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Are you guilty of any of these bad tech habits?

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Friday, Aug. 9, 2013, 12:01 a.m.
 

Let's take an informal poll: Raise your hand if you have NO bad habits. Those of you who raised your hands obviously have a habit of lying, so put them back down.

Some bad tech habits are obvious. You use the same password for every account. Maybe you text during family dinners or share too much on Facebook. You definitely want to work on fixing any of these.

There are tech habits, however, you probably don't realize are bad. Let's take a look at five that might surprise you.

Forgetting to clean

When was that last time you cleaned your phone? How about your computer keyboard or mouse? Be honest.

Just think for a moment about how often you touch your tech gear. Now, think about how often you touch your tech gear in between washing your hands.

Phones can have 10 times more bacteria than a toilet seat.

So, keep some tech-friendly antiseptic wipes near your computer and phone charger. A quick swipe of your gear at the end of the day will keep the nasties down.

Having multiple users per account

Recently, a toddler made news for buying a car on eBay using her dad's smartphone. Talk about an impulse buy!

On a computer, this is easy enough to prevent. In Windows, go to Start>>Control Panel and select User Accounts. On Macs, go to System Preferences and choose Users and Groups.

You can create as many user accounts as you need. Be sure to make them Standard accounts. This keeps other users from installing dangerous programs. Establishing multiple accounts keeps everyone's information separate.

Not taking breaks

You're working hard on a time-sensitive project. Hours fly by as you type, your focus never leaving the computer screen.

I'll give you an A for effort, but an F for taking care of yourself.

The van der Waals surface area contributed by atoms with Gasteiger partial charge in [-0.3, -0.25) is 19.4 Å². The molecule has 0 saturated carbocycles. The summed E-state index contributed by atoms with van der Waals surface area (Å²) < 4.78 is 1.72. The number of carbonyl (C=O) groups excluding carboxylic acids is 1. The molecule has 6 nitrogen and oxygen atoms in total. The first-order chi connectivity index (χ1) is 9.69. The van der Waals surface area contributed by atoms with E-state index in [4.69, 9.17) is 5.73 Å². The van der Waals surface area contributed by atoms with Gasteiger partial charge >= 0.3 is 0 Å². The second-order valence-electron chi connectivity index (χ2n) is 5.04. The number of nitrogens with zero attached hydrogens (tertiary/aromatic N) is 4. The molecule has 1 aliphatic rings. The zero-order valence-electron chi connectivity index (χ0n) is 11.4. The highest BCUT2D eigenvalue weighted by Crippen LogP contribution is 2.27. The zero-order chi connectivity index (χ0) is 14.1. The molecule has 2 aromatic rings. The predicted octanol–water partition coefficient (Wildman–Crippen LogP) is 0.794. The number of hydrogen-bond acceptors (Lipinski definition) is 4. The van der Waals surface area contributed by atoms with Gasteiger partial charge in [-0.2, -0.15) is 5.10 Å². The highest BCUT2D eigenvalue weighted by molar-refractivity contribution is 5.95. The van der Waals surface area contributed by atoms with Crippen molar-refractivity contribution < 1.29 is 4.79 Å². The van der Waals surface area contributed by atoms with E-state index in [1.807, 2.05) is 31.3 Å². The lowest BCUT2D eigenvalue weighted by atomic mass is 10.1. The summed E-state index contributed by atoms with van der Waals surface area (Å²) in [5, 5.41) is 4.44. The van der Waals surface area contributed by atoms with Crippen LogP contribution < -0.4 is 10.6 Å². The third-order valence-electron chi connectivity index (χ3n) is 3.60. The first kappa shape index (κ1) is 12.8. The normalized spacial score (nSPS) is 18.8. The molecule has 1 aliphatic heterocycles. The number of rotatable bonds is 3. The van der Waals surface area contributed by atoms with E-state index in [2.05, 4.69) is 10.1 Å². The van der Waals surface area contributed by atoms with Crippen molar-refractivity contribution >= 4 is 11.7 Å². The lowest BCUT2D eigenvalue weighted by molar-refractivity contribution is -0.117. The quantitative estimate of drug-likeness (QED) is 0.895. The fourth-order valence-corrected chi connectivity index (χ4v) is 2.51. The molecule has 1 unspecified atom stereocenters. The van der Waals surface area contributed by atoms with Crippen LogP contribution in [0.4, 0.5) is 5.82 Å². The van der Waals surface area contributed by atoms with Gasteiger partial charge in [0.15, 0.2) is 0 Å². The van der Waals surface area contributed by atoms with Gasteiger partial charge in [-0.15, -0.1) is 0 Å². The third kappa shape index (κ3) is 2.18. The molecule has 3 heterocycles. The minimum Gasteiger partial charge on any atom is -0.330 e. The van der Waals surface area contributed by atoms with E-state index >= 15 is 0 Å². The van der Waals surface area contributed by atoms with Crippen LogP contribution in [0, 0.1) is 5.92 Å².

Imagine that instead of working, I was talking about a teen playing a video game. You would tell them that staring at a computer screen for hours will ruin their eyes. Constant button-mashing will give them repetitive stress injuries. They need to get up and walk around to get the blood flowing.

Just because you're not having fun doesn't mean the same rules don't apply.

Not upgrading

I'm not going to talk about installing regular Windows, OS X or security software updates. No, I'm talking about upgrading the programs themselves. I know many of you still use Windows XP. You might use Internet Explorer 8 or even 7 as your browser.

I understand why you haven't. Upgrading can cost money. You're used to the way things work. The newer versions might seem more complicated.

Well, those are valid reasons, but at some point, enough is enough.

Treating public Wi-Fi like private Wi-Fi

Public Wi-Fi is great. You can get online with your laptop at the airport, coffee shop or hotel. But don't forget that it's a network. You're sharing it with other people.

Don't think logging in to an encrypted public network is any better. On a public network, hackers are just other members of the public. Most just snoop. But some grab bank and other log-in information.

E-mail Kim Komando at techcomments@usatoday.com.

 

 
 


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